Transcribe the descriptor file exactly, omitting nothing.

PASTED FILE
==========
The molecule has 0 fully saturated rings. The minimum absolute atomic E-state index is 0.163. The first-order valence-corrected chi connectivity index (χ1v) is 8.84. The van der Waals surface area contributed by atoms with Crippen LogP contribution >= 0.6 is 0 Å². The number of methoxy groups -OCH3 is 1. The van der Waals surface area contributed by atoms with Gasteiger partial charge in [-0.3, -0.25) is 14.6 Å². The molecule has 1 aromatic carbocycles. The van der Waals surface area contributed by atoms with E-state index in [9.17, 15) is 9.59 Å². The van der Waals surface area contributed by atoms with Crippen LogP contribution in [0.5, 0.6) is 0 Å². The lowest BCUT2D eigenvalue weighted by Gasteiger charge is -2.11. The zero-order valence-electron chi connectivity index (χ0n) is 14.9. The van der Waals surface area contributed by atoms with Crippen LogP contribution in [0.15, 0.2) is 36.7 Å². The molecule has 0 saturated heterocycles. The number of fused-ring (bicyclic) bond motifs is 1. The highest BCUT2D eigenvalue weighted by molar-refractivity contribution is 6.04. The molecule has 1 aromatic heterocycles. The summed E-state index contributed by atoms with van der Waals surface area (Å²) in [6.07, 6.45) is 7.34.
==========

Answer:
The molecule has 0 fully saturated rings. The minimum absolute atomic E-state index is 0.163. The first-order valence-corrected chi connectivity index (χ1v) is 8.84. The van der Waals surface area contributed by atoms with Crippen LogP contribution >= 0.6 is 0 Å². The number of methoxy groups -OCH3 is 1. The van der Waals surface area contributed by atoms with Gasteiger partial charge in [-0.3, -0.25) is 14.6 Å². The molecule has 1 aromatic carbocycles. The van der Waals surface area contributed by atoms with E-state index in [9.17, 15) is 9.59 Å². The van der Waals surface area contributed by atoms with Crippen LogP contribution in [0.5, 0.6) is 0 Å². The lowest BCUT2D eigenvalue weighted by Gasteiger charge is -2.11. The zero-order valence-electron chi connectivity index (χ0n) is 14.9. The van der Waals surface area contributed by atoms with Crippen LogP contribution in [0.15, 0.2) is 36.7 Å². The molecule has 0 saturated heterocycles. The number of fused-ring (bicyclic) bond motifs is 1. The highest BCUT2D eigenvalue weighted by molar-refractivity contribution is 6.04. The molecule has 1 aromatic heterocycles. The summed E-state index contributed by atoms with van der Waals surface area (Å²) in [6.07, 6.45) is 7.34.